A low credit score can’t give you a heart attack, but it might mean you’ll have one soon, a new study has found. There’s now another reason to keep track of your credit, and it actually can be a matter of life or death. Researchers at Duke University have found a link between low credit scores and the odds that a person will suffer a heart attack or stroke. On the other hand, each 100-point credit score increase was associated with a “heart age” that was 13 months younger, researchers in a study to be published in “Proceedings of the National Academy of Sciences USA.”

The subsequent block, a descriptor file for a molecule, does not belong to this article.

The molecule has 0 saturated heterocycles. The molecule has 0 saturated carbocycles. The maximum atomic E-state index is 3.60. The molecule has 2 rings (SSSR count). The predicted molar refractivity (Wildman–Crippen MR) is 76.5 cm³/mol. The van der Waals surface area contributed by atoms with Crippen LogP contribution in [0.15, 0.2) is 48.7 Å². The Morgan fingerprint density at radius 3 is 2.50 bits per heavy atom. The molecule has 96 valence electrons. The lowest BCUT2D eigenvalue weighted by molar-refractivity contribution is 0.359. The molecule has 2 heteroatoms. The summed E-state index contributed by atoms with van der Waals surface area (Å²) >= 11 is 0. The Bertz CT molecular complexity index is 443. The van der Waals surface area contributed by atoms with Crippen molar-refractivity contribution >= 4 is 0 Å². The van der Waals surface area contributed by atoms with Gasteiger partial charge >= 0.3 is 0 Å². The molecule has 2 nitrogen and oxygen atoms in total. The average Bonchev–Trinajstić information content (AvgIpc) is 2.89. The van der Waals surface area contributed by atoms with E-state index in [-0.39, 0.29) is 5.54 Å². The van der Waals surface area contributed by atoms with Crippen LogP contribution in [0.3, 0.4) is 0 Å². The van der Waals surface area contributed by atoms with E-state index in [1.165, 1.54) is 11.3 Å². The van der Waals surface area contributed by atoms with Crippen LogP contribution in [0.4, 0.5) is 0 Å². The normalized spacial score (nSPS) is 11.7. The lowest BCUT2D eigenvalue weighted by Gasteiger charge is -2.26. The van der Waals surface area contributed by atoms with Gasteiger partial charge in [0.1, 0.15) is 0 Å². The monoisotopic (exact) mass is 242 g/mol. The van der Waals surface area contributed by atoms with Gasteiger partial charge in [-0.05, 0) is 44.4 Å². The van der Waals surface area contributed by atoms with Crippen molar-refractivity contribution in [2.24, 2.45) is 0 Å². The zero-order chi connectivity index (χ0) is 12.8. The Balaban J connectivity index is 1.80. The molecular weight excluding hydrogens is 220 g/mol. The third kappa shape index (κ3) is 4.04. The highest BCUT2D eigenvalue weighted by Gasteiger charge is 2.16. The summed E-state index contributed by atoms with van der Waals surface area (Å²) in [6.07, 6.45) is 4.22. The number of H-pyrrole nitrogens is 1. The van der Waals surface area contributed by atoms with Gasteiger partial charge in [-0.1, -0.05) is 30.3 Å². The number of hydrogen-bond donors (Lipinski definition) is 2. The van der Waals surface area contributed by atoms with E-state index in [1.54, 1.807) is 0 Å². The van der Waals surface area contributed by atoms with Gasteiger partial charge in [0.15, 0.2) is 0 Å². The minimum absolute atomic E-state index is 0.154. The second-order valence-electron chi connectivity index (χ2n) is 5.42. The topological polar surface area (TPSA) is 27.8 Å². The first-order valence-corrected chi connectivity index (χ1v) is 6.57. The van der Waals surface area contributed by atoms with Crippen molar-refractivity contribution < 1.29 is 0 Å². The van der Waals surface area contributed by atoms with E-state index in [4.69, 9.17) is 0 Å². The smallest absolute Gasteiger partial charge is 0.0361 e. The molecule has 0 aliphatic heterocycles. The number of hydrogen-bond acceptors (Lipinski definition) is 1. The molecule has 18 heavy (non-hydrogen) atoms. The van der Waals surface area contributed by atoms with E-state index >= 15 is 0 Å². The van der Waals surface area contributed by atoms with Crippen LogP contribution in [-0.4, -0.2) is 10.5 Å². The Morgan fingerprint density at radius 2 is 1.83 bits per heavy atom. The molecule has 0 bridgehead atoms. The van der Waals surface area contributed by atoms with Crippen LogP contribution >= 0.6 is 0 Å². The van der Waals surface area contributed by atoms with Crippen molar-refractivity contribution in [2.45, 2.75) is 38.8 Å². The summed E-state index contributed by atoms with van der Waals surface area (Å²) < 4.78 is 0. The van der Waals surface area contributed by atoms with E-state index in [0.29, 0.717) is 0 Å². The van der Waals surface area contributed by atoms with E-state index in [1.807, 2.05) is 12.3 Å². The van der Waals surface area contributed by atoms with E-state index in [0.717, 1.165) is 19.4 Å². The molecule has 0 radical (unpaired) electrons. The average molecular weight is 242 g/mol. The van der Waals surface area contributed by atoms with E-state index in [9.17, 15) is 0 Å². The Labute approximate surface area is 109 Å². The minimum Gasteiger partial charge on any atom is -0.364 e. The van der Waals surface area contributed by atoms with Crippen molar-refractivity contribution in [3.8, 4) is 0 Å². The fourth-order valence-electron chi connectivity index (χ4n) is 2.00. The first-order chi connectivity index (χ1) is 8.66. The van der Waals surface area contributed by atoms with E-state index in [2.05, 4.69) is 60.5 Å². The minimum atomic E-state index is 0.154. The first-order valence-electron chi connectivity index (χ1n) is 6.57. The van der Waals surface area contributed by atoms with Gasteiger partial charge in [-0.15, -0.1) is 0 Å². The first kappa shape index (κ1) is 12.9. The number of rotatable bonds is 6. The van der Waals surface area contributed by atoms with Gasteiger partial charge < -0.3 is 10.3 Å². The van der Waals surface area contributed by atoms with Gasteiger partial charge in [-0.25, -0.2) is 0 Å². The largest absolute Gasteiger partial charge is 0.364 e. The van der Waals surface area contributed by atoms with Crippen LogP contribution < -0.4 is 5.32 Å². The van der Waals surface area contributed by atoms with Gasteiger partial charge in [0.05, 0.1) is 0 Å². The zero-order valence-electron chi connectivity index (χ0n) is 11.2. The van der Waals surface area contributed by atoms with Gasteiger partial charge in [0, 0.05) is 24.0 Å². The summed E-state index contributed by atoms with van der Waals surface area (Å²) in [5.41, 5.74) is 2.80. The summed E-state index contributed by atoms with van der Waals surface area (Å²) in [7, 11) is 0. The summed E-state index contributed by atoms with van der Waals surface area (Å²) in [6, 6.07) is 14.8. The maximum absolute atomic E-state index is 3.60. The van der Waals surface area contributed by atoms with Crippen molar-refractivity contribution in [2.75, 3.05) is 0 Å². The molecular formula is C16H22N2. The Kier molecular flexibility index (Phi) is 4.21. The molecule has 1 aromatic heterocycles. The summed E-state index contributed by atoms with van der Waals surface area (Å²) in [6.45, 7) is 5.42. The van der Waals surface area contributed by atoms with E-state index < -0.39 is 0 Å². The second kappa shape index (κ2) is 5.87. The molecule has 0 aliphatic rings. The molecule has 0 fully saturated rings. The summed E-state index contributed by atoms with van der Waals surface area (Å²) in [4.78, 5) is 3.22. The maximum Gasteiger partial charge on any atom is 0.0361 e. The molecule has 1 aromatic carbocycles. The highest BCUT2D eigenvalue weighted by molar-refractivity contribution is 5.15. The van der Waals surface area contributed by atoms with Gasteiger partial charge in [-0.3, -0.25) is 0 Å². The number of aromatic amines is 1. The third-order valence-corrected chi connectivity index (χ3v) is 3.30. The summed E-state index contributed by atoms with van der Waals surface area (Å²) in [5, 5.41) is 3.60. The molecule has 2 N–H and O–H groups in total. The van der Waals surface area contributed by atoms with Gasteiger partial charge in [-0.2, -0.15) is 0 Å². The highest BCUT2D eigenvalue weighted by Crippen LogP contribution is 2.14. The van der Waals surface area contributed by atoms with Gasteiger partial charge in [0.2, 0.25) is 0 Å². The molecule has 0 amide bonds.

The paper — “Credit scores, cardiovascular disease risk, and human capital” — didn’t find that low credit scores cause cardiovascular disease, though some readers might feel like they have a heart attack when they look at their credit scores (you can check your scores for free every month on Credit.com). Rather, it shows people who make good financial decisions also tend to make good health decisions. “The same skills that are related to having a good credit score are related to heart health,” said paper author Salomon Israel, a Duke Professor in the Department of Psychology and Neuroscience.
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